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A Kids’ Brain Tumor Cure (AKBTC) established the Pediatric Low-Grade Astrocytoma (PLGA) Program at Dana-Farber Cancer Institute in 2007.  The only dedicated pediatric low-grade glioma program in the world, our purpose is to find more effective, less toxic treatments and a cure for children battling brain tumors.  AKBTC recently joined with the Pediatric Brain Tumor Foundation (PBTF) to become the PLGA Fund at PBTF, and is thus optimally positioned to provide the kind of research support that is necessary  to make cures a reality.  Our super-charged agenda to identify targeted drug therapies for pediatric brain cancer is stronger than ever.

Please read on for more information.

As shown in the figure below, low-grade astrocytomas are the most common form of pediatric brain cancer.  Current therapies, while improved over older versions, still leave the especially vulnerable, developing brains of children with significant collateral damage.  While PLGA  survival rates are high, many patients suffer life-long effects on cognitive and other functions.  What our patients desperately need are new therapies that attack only cancer cells, leaving healthy cells unharmed.  Key to understanding and defeating this disease is the fact that brain cancer is a diverse collection of different tumor types.  Our team of basic research scientists and clinicians combine a multi-disciplinary approach to characterize this diversity in great molecular detail and to identify unique vulnerabilities in cancer subtypes that can be exploited to therapeutic advantage.

Pediatric low-grade astrocytomas are the most common form of childhood brain cancer.

Guided by founders Mark Kieran, MD, PhD, Clinical Director (2007 – 2018) and Charles Stiles, PhD, Scientific Director (2007 -2018), the Dana-Farber PLGA program became the standard for research and care of pediatric brain tumors at one the nation’s top-ranking pediatric cancer hospitals.  The program has initiated landmark projects including the international tissue bank, the invention and launching of three new clinical diagnostic tests based on discoveries by program researchers, and 4 national clinical trials—more clinical trials for this disease than ever before.  Each of these efforts has kick-started additional funding, as well as national and international collaborations.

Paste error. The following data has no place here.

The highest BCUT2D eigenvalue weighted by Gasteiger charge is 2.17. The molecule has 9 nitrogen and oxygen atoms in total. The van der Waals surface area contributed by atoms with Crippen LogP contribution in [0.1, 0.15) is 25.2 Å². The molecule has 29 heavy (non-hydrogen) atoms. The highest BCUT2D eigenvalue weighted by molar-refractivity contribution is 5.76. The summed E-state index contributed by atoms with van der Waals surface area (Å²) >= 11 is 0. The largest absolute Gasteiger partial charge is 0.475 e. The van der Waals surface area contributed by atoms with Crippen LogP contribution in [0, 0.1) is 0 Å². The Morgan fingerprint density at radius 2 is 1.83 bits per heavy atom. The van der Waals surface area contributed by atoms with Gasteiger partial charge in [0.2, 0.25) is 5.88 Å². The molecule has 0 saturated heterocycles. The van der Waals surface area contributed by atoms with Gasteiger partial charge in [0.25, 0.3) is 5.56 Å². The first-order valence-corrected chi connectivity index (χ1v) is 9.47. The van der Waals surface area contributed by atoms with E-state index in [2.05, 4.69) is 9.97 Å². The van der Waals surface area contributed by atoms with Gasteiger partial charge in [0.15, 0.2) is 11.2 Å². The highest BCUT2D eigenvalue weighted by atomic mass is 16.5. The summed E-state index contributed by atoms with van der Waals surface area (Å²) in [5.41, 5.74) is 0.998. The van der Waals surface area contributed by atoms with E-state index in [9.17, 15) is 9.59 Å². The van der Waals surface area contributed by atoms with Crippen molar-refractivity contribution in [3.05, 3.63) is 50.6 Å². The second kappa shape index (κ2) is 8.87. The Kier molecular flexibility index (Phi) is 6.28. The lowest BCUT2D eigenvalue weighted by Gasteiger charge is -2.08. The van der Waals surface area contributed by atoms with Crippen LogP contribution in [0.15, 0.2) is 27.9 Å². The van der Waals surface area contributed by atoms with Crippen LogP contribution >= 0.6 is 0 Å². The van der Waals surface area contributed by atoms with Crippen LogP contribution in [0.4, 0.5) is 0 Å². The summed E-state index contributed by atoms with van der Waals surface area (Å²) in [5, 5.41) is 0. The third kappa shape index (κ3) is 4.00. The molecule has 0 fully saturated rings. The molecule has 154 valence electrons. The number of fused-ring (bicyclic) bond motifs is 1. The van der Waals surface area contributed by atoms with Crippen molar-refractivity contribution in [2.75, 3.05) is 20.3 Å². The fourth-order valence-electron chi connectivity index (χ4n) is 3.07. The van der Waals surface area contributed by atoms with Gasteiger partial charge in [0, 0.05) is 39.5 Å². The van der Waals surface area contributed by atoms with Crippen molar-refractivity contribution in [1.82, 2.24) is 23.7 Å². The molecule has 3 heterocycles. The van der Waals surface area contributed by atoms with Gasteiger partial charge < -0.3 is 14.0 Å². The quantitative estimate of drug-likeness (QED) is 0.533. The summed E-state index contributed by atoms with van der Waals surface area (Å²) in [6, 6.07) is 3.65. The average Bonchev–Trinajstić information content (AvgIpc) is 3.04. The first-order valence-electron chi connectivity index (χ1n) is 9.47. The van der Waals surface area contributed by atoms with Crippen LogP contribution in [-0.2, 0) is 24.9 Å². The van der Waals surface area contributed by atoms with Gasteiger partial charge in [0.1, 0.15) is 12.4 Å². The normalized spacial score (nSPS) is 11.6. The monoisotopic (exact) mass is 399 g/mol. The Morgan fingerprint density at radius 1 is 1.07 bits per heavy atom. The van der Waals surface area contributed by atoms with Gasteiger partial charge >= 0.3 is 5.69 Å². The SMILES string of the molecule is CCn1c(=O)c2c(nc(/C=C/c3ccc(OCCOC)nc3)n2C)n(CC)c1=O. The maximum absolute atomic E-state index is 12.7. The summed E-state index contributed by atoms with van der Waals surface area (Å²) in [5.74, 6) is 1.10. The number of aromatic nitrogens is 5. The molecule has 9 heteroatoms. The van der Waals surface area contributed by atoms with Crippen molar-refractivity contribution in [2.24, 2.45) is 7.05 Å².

Our program, presently expanded to eight research groups (see below) and a clinic that sees on average more than 90 new patients each year, is well poised to accelerate advances in research, diagnosis, and treatment.  Going forward, co-leaders Daphne Haas-Kogan, MD, Clinical Director (2018) and Rosalind Segal, MD, PhD, Scientific Director (2018)  will be building on the tremendous base that Drs. Kieran and Stiles established over the past eleven years.  As we advance, we are forever grateful to Drs. Kieran and Stiles for their tireless dedication and expert guidance.

 

 

 

 

 

 

 

 

Please click on the tabs at the top of this page to learn about our ongoing and future lab-based research and clinical trials. See also below links to individuals.

Lab-based Researchers Clinicians
Nathalie Agar, PhD Pratiti Bandopadhayay, PhD, MBBS
Pratiti Bandopadhayay, PhD, MBBS Susan Chi, MD
Rameen Beroukhim, MD, PhD Daphne Haas-Kogan, MD
Sara Buhrlage, PhD Karen Wright, MD
Michael Eck, MD, PhD Jessica Clymer, MD
Nathanael Gray, PhD Kee Kiat Yeo, MD
Keith Ligon, MD, PhD Mariella Filbin, MD, PhD
Rosalind Segal, MD, PhD

 

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